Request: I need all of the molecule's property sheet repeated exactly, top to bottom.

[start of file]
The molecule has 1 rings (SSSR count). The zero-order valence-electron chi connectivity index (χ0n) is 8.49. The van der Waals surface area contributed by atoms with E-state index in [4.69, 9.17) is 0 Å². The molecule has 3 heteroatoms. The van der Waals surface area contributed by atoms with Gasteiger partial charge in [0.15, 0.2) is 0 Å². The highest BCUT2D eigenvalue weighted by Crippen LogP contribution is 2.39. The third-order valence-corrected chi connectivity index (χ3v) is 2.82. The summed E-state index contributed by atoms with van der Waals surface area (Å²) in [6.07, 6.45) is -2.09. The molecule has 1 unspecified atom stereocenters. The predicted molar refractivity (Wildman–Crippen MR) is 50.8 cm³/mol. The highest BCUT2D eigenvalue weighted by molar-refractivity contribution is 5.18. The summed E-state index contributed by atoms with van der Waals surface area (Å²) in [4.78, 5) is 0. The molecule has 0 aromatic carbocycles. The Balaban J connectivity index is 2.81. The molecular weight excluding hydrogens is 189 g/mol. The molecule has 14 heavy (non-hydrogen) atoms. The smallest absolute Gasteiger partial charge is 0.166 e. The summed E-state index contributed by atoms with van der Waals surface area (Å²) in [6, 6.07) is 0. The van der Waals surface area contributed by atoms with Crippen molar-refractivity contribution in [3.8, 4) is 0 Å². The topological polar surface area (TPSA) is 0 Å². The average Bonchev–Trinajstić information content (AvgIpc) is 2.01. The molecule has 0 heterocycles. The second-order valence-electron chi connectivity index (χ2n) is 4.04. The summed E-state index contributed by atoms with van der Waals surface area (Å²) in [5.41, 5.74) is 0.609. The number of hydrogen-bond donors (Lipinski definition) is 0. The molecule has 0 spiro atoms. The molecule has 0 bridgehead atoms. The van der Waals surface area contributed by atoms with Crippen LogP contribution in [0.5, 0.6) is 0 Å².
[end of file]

The molecule has 1 rings (SSSR count). The zero-order valence-electron chi connectivity index (χ0n) is 8.49. The van der Waals surface area contributed by atoms with E-state index in [4.69, 9.17) is 0 Å². The molecule has 3 heteroatoms. The van der Waals surface area contributed by atoms with Gasteiger partial charge in [0.15, 0.2) is 0 Å². The highest BCUT2D eigenvalue weighted by Crippen LogP contribution is 2.39. The third-order valence-corrected chi connectivity index (χ3v) is 2.82. The summed E-state index contributed by atoms with van der Waals surface area (Å²) in [6.07, 6.45) is -2.09. The molecule has 1 unspecified atom stereocenters. The predicted molar refractivity (Wildman–Crippen MR) is 50.8 cm³/mol. The highest BCUT2D eigenvalue weighted by molar-refractivity contribution is 5.18. The summed E-state index contributed by atoms with van der Waals surface area (Å²) in [4.78, 5) is 0. The molecule has 0 aromatic carbocycles. The Balaban J connectivity index is 2.81. The molecular weight excluding hydrogens is 189 g/mol. The molecule has 14 heavy (non-hydrogen) atoms. The smallest absolute Gasteiger partial charge is 0.166 e. The summed E-state index contributed by atoms with van der Waals surface area (Å²) in [6, 6.07) is 0. The van der Waals surface area contributed by atoms with Crippen molar-refractivity contribution in [3.8, 4) is 0 Å². The topological polar surface area (TPSA) is 0 Å². The average Bonchev–Trinajstić information content (AvgIpc) is 2.01. The molecule has 0 heterocycles. The second-order valence-electron chi connectivity index (χ2n) is 4.04. The summed E-state index contributed by atoms with van der Waals surface area (Å²) in [5.41, 5.74) is 0.609. The number of hydrogen-bond donors (Lipinski definition) is 0. The molecule has 0 spiro atoms. The molecule has 0 bridgehead atoms. The van der Waals surface area contributed by atoms with Crippen LogP contribution in [0.5, 0.6) is 0 Å².